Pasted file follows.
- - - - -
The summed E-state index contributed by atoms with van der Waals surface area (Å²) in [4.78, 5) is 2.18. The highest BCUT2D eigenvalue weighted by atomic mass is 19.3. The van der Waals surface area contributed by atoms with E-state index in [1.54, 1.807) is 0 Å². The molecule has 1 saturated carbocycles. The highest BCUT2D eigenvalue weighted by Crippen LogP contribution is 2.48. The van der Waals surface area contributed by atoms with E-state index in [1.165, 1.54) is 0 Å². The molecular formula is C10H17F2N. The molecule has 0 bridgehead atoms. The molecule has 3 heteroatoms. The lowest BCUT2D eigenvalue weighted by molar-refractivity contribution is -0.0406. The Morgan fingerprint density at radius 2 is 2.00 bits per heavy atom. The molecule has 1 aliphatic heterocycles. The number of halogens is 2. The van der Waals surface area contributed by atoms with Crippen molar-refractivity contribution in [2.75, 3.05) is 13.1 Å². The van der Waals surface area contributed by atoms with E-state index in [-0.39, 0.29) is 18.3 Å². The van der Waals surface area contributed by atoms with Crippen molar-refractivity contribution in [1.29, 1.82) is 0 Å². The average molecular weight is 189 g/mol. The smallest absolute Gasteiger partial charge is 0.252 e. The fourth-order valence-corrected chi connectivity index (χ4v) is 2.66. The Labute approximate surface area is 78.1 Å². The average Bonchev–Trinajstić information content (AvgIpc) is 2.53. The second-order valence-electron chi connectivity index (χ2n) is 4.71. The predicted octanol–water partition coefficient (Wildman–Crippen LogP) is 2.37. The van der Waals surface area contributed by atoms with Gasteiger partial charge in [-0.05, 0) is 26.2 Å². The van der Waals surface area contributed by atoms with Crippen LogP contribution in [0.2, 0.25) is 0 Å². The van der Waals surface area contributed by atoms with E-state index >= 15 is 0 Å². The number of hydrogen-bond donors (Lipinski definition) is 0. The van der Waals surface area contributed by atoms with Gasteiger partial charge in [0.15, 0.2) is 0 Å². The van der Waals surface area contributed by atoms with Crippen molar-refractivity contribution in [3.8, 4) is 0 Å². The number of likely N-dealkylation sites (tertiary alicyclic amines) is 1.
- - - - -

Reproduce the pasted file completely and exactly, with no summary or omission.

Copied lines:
The summed E-state index contributed by atoms with van der Waals surface area (Å²) in [4.78, 5) is 2.18. The highest BCUT2D eigenvalue weighted by atomic mass is 19.3. The van der Waals surface area contributed by atoms with E-state index in [1.54, 1.807) is 0 Å². The molecule has 1 saturated carbocycles. The highest BCUT2D eigenvalue weighted by Crippen LogP contribution is 2.48. The van der Waals surface area contributed by atoms with E-state index in [1.165, 1.54) is 0 Å². The molecular formula is C10H17F2N. The molecule has 0 bridgehead atoms. The molecule has 3 heteroatoms. The lowest BCUT2D eigenvalue weighted by molar-refractivity contribution is -0.0406. The Morgan fingerprint density at radius 2 is 2.00 bits per heavy atom. The molecule has 1 aliphatic heterocycles. The number of halogens is 2. The van der Waals surface area contributed by atoms with Crippen molar-refractivity contribution in [2.75, 3.05) is 13.1 Å². The van der Waals surface area contributed by atoms with E-state index in [-0.39, 0.29) is 18.3 Å². The van der Waals surface area contributed by atoms with Crippen molar-refractivity contribution in [1.29, 1.82) is 0 Å². The average molecular weight is 189 g/mol. The smallest absolute Gasteiger partial charge is 0.252 e. The fourth-order valence-corrected chi connectivity index (χ4v) is 2.66. The Labute approximate surface area is 78.1 Å². The average Bonchev–Trinajstić information content (AvgIpc) is 2.53. The second-order valence-electron chi connectivity index (χ2n) is 4.71. The predicted octanol–water partition coefficient (Wildman–Crippen LogP) is 2.37. The van der Waals surface area contributed by atoms with Gasteiger partial charge in [-0.05, 0) is 26.2 Å². The van der Waals surface area contributed by atoms with Crippen LogP contribution in [0.2, 0.25) is 0 Å². The van der Waals surface area contributed by atoms with E-state index >= 15 is 0 Å². The number of hydrogen-bond donors (Lipinski definition) is 0. The van der Waals surface area contributed by atoms with Gasteiger partial charge in [0.15, 0.2) is 0 Å². The van der Waals surface area contributed by atoms with Crippen molar-refractivity contribution in [3.8, 4) is 0 Å². The number of likely N-dealkylation sites (tertiary alicyclic amines) is 1.